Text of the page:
Trần Đăng Khoa, deputy head of the Ministry of Health’s Maternal and Child Health Department, stated that the ministry has developed and refined treatment guidelines for severely malnourished children.

It has organised treatment for underweight children in disadvantaged areas. It is also in the process of crafting specialised guidelines for nutritional regimes for children under six years old with medical conditions, he said.

Khoa noted that there was a need to prioritise allocating funds to implement nutrition and care plans for children, and including the target of reducing child malnutrition as one of the socio-economic development indicators at both national and local levels is crucial.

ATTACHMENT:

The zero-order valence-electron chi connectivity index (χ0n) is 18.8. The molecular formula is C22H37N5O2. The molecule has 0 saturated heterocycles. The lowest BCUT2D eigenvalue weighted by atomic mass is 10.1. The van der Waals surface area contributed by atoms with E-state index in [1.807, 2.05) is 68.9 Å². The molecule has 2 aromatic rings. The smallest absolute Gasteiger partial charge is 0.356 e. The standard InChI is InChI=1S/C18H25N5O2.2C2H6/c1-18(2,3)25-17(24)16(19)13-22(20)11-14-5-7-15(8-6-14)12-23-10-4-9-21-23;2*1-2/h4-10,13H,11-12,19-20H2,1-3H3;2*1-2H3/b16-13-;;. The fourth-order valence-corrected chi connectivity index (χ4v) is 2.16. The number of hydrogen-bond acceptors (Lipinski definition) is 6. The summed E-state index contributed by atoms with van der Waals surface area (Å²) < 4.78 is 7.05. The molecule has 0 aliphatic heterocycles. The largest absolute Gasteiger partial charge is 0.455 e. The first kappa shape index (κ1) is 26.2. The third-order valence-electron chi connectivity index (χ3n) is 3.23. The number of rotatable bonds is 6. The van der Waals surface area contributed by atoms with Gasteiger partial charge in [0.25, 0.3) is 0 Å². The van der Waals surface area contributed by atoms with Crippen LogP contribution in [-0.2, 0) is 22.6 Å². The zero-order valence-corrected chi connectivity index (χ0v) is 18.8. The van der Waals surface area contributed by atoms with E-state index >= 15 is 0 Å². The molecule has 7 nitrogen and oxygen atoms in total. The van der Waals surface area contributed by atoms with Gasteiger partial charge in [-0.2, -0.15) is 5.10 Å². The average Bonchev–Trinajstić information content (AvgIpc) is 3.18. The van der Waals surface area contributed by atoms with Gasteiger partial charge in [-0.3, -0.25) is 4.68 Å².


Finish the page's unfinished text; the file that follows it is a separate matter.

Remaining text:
Vũ Thị Kim Hoa, deputy director of Ministry of Labour, Invalids and Social Affairs’ Children Department, emphasised that creating a safe environment for children within families, schools, and communities, as well as enhancing knowledge and skills for parents and caregivers, was a prerequisite for preventing child accidents and injuries.

"Enhancing community awareness on this issue is important. The ministry has collaborated with various ministries and international organisations to implement over 100 communication products focused on preventing child accidents and injuries, drowning prevention for parents, and developing eight training manuals for grassroots-level officials," she stated. — VNS